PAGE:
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Global Reach Propels Guess

Guess Inc.'s first-quarter income grew 34.5 percent partly because of several global factors, including European and Asian tourists who shopped in the U.S....

Guess Inc.’s first-quarter income grew 34.5 percent partly because of several global factors, including European and Asian tourists who shopped in the U.S. to reap benefits from the falling dollar.

“At tourist destinations, where our stores are in coastal cities, we saw significant increases in our business,” Carlos Alberini, president and chief operating officer, said in an interview. “This is one of the benefits of having a truly global brand. Those tourists are coming to us because they recognize the brand from their own markets, but they know that due to strong currencies [overseas] they are getting better value here.”

For the three months ended May 3, income was $47.8 million, or 51 cents a diluted share, versus $35.5 million, or 38 cents, in the year-ago quarter. Total revenues rose 29.4 percent to $489.2 million from $377.9 million. Included in revenues was a 30.2 percent spike in sales to $465.7 million from $357.6 million, with the balance from royalties.

Alberini said comparable-store sales were up 7 percent in the quarter, after a 13 percent gain in last year’s quarter. He attributed the business gains to strong product and the company’s focus on training store associates, customer retention and improving turnover rates.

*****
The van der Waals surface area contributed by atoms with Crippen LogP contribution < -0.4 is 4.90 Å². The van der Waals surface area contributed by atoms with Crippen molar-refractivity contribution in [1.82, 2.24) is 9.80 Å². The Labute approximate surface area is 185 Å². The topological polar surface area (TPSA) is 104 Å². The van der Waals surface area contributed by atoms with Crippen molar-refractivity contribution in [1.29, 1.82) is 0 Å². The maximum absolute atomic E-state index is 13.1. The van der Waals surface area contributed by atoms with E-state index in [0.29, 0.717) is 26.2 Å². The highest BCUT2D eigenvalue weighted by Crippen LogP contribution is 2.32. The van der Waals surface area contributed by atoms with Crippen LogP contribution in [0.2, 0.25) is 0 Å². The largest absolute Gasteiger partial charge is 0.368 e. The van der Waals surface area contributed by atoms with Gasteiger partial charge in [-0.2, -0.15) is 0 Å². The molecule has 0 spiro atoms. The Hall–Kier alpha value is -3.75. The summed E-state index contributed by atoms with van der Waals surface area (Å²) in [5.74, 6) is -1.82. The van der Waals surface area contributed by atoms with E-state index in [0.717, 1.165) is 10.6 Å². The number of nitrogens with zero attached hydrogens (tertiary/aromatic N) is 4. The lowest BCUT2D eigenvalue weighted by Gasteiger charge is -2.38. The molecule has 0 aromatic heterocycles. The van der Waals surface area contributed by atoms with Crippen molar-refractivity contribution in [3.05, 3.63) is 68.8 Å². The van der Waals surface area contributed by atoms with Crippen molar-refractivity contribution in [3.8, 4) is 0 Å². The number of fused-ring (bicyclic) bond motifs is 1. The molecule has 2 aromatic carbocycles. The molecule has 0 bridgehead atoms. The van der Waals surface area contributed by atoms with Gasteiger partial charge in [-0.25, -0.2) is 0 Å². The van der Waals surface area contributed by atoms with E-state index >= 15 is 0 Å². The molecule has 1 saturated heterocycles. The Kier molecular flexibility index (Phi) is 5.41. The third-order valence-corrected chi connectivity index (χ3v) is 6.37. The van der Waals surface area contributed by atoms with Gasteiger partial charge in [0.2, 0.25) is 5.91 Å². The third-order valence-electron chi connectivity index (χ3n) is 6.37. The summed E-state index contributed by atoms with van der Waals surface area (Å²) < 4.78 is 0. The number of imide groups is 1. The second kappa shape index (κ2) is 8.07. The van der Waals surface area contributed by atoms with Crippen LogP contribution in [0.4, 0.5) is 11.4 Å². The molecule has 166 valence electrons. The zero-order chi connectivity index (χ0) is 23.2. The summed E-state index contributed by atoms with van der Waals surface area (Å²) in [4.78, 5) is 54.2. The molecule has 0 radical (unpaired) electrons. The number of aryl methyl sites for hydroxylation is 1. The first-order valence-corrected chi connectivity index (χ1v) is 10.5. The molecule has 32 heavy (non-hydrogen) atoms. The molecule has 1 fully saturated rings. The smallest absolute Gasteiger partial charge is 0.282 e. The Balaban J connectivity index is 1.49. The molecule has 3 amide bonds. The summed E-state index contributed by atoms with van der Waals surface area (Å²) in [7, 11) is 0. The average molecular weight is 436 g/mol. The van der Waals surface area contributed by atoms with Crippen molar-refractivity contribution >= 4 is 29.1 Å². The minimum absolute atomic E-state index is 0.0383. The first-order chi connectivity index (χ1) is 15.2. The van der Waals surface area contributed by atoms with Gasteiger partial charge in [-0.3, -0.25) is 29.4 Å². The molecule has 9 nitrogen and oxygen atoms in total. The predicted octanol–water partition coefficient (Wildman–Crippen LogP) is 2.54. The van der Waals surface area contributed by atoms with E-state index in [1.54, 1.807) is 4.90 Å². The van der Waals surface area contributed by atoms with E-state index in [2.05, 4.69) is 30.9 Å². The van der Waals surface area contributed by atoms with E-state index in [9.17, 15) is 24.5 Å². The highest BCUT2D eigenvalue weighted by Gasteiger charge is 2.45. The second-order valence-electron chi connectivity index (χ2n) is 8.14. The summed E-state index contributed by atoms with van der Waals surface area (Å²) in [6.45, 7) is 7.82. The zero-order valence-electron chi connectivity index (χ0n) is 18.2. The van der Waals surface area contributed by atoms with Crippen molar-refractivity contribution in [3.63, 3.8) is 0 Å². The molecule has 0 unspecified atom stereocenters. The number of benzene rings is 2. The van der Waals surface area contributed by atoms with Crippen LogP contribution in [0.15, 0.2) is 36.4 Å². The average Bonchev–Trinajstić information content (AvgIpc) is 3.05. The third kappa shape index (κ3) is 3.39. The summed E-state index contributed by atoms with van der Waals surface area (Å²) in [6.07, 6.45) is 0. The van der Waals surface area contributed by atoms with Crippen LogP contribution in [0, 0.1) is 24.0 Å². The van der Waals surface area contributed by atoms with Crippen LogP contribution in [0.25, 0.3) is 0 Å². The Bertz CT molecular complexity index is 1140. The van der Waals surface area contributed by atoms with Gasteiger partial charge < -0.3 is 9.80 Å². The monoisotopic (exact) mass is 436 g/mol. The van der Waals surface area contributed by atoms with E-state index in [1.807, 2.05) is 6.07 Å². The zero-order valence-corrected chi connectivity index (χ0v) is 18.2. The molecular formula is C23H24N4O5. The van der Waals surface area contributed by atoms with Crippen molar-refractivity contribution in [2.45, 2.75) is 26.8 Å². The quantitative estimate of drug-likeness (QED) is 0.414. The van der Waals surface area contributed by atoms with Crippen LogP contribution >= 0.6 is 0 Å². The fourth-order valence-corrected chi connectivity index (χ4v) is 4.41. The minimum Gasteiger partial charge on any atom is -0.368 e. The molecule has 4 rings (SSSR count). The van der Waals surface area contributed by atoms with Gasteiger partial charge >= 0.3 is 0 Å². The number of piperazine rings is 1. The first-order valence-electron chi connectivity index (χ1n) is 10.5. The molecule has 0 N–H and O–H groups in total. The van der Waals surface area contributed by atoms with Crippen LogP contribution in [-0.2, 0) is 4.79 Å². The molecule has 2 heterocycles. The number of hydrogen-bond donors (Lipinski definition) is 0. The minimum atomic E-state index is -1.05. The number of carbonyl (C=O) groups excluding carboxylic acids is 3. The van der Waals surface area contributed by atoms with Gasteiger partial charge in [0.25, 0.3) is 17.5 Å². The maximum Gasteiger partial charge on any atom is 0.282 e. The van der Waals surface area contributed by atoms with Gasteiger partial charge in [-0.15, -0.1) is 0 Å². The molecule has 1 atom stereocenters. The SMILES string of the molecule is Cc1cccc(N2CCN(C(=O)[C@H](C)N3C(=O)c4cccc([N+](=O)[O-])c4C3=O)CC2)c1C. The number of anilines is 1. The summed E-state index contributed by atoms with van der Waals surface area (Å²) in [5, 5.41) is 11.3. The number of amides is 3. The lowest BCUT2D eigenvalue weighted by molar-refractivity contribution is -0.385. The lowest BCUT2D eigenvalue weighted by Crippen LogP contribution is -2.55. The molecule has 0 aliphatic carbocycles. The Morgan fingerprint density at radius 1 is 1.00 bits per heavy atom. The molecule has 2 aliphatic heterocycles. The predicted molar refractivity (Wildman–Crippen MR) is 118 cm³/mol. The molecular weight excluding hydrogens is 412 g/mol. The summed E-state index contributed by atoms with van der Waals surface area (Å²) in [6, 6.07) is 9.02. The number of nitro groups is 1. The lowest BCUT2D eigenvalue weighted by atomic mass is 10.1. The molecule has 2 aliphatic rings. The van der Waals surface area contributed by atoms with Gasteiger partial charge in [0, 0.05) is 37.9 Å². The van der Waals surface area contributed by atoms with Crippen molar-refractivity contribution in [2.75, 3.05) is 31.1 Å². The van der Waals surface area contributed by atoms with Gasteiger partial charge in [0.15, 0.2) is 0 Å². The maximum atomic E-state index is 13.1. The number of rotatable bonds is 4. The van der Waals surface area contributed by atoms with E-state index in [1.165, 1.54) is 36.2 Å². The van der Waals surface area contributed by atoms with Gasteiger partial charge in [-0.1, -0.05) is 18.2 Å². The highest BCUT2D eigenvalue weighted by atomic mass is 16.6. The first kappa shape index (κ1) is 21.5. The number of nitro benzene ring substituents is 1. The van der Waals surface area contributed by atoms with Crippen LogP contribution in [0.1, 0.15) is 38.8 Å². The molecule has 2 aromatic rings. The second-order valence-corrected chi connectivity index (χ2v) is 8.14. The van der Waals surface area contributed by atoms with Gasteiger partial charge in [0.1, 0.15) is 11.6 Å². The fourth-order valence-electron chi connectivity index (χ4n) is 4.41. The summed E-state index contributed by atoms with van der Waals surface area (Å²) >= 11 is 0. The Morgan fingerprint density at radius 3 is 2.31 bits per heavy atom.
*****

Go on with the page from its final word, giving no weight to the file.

“It’s not all about margins,” he said. “While we care a great deal about our margins, at the same time [we have to] provide the level of service that our customers are expecting.”

Paul Marciano, vice chairman and chief executive officer, said in an interview that the firm now has showrooms in Barcelona, London, Paris, Düsseldorf, Milan and Florence. Another is to open in the next six to eight months in Lugano, Switzerland. Revenues in Europe, which surpassed $700 million, rose 50 percent in the quarter, and contributed to 68 percent of the firm’s operating earnings growth, the ceo said.

Marciano said the firm is two years ahead of its store count plans for Europe. “The plan was supposed to be 250 stores in Europe in 2010, and we are already close to 150. We will be at 220 stores by next year,” he said.

In addition, the company plans to triple its e-commerce business over the next three years. It expects to launch e-commerce sites on June 1, 2009, in Italy, Spain, France and the U.K. Currently its site is operational only in the U.S. and Canada.